Here we examine time dependent changes of chromatin structure in the mouse zygote, focusing on the dynamics of the acquisition of histones in the paternal pronucleus and methylation status of histone H3 at positions K4 and K9.
Results and discussion
In order to obtain mouse zygotes at different stages of development and to provide the precise timing for fertilization we used in vitro fertilization of mature mouse oocytes. Histones and methylated H3/K4 and H3/K9 were detected by using indirect immunofluorescence. In our experiments we used antibodies, which specifically recognize mono- or tri-methylated forms of H3/K4, and di-methylated H3/K9. The zygotes were analyzed after 3, 5, 8, 10, 12 and 18 hours incubation of mature oocytes with capacitated sperm from donor males. After 18 hours most of embryos were found to be at metaphase and some already at telophase stage of the first mitotic division. Even using in vitro fertilization, the obtained zygotes are not completely synchronous in their development and it is more appropriate to use PN stages classification, which is based on the morphological changes of both pronuclei [8, 12].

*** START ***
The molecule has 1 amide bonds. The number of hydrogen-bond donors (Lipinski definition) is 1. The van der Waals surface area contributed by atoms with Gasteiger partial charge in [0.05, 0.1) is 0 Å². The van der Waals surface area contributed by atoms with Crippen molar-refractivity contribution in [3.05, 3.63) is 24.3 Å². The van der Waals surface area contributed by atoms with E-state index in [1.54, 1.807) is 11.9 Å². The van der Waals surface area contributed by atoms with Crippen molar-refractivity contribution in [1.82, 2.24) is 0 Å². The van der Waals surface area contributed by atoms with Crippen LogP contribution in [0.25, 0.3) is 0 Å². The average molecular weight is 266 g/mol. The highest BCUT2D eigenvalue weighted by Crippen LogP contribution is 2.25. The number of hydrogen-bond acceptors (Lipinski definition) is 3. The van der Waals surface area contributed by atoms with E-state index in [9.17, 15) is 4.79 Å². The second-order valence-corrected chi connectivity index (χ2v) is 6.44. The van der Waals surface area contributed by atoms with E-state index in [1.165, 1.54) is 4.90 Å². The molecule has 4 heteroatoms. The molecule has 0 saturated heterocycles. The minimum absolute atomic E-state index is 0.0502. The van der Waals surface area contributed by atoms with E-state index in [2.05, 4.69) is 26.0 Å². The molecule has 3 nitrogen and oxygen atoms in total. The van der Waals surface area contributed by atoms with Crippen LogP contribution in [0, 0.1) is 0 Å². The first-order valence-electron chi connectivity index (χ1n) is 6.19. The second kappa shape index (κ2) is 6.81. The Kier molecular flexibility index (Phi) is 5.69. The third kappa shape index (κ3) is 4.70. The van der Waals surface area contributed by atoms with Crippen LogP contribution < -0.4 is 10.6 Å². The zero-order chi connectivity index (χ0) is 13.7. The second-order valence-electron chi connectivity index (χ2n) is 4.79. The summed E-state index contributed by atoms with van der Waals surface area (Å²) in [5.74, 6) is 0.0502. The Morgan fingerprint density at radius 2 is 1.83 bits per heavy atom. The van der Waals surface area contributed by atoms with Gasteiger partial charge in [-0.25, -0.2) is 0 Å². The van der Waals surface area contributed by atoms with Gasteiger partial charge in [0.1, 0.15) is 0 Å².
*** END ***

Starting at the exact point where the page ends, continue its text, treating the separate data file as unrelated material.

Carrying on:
Appearance of histones on paternal chromosomes
Dynamic changes in H3/K4 methylation in paternal genome
H3/K9 methylation but not H3/K4 defines the genomes asymmetry in the mouse zygote